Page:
Spark on, Paleo people!
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HOUNDLOVER1's Photo HOUNDLOVER1 Posts: 8,385
4/15/12 1:08 P

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Dixie,
I have been thinking about the game liver as well. I guess it depends on where you live. In heavily forested areas deer liver may not be as toxic. Where we live the deer eat mostly grain from the fields or grass from hay fields that are sprayed for pesticides. And then there are heavy-metals, PCB's and who knows what. So I still would not eat liver too often. The same goes, in my opinion for the cover fat on meat.
Birgit

You can talk to God all you want and that's great, but the changes happen when you start listening to him.

BE THE CHANGE YOU WANT TO SEE IN OTHERS.




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DIXIEDOODLEDEAN's Photo DIXIEDOODLEDEAN Posts: 967
4/15/12 10:10 A

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Thanks for bringing up Liver....I'm like Hound..quit eating it because of toxins...but forgot we have wild deer liver to harvest.
Just asked husband to save them next year...his face went white..guess it didn't sit well in him..lol
I love Tiffy's and Egal's remarks and will incorporate liver back into the table food again.

type with you later. Junebug


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HOUNDLOVER1's Photo HOUNDLOVER1 Posts: 8,385
4/15/12 2:15 A

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I have never liked liver, no matter how much the taste is covered up with spices, fried onions or anything. I don't like the smell or the texture.
I feed it raw to my dogs about once a week but worry even for them that it's fairly high in toxins because the job of the liver is to get rid of those.
Birgit

You can talk to God all you want and that's great, but the changes happen when you start listening to him.

BE THE CHANGE YOU WANT TO SEE IN OTHERS.




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KICK-SS's Photo KICK-SS Posts: 9,589
4/15/12 1:47 A

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Exotec, Tell me, since you eat lamb. How can you tell if a piece of raw meat is lamb or pork? My son got some meat from a restaurant supply that was marked pork shoulder, his friend said it was lamb. Now, I can't think that the store would err like that, but I suppose it's possible. It LOOKS like pork shoulder to me, even the pattern of the fat. But I guess what I'm asking, is there a specific way to tell if it's pork or lamb? Any telltale signs??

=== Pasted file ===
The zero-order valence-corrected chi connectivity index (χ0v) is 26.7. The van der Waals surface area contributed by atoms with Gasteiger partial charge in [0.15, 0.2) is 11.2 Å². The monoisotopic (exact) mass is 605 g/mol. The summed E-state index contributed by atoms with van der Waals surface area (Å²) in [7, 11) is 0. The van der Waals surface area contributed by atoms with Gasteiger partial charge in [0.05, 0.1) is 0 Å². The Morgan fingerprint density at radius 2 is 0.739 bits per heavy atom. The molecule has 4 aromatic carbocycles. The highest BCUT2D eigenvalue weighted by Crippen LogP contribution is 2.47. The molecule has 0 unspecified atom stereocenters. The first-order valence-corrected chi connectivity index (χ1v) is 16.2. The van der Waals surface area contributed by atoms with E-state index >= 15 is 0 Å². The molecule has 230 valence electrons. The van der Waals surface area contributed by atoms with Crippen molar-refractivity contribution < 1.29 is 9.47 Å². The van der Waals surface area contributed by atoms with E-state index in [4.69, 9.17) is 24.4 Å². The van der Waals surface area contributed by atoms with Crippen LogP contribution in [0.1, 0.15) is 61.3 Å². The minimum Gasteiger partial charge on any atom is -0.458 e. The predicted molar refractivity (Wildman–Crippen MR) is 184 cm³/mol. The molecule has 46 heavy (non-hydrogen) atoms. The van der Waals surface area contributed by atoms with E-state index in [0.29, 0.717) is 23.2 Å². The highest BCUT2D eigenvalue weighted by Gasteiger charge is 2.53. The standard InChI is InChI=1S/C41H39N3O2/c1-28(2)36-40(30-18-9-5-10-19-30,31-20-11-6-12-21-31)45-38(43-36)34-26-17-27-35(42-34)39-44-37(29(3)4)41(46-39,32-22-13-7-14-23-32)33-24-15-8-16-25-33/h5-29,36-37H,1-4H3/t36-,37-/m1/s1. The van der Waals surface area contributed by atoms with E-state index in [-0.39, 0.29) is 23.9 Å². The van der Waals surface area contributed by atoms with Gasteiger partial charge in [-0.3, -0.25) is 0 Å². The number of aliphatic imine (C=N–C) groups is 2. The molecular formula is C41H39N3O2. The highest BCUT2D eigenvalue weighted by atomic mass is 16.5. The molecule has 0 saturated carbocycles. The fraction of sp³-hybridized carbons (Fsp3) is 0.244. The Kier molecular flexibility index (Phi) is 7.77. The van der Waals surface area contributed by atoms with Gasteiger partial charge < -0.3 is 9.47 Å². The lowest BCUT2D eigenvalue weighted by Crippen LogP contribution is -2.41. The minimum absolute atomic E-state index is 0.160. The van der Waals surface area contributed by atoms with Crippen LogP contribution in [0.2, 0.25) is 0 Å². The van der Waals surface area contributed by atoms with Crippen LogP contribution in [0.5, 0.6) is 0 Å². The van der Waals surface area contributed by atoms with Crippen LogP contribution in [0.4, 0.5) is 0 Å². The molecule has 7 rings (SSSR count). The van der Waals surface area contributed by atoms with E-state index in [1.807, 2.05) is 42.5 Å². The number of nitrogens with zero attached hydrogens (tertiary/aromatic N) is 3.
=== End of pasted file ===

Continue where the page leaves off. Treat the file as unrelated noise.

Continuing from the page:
As far as liver, I love chicken livers, however~~ like the fried in a batter, or flour like the old fashioned way to do fried chicken. I also like beef liver and venison liver, but here again - like it fried crispy in a little flour on it....... It's not something I'd want very often, but once in awhile. And I actually do the chicken livers once in awhile - we can buy a mix of chicken livers, gizzards and hearts. I do put those in flour and "chicken fry" them. (My splurge maybe 3-4 times a year............



Betty

EWEFLUFFY IS NOW KICK-SS

TODAY IS THE TOMORROW YOU WORRIED ABOUT YESTERDAY. GET ON WITH IT!!

BEFORE YOU CAN START A NEW CHAPTER - YOU HAVE TO FIRST TURN THE PAGE!




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CINDYTW Posts: 5,783
4/14/12 10:44 P

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EXOTEC-Thanks for the suggestions on the lamb. It is too pricey to randomly buy...another reason I am afraid of it! Maybe i will branch out and try a lamb burger. That would be an easy way to start.

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IVORY1825's Photo IVORY1825 Posts: 7,707
4/14/12 9:51 P

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I grew up on chopped liver as a cracker spread, and a few years ago I learned to make it myself and eat it with veggies. I saute chicken livers with onions, and then put that mix in the food processor with salt, boiled egg, and some olive oil to make a paste or pate. I love it! I was in NYC recently and I had it on a salad as my dinner (it's quite common there, and I'm from Jersey).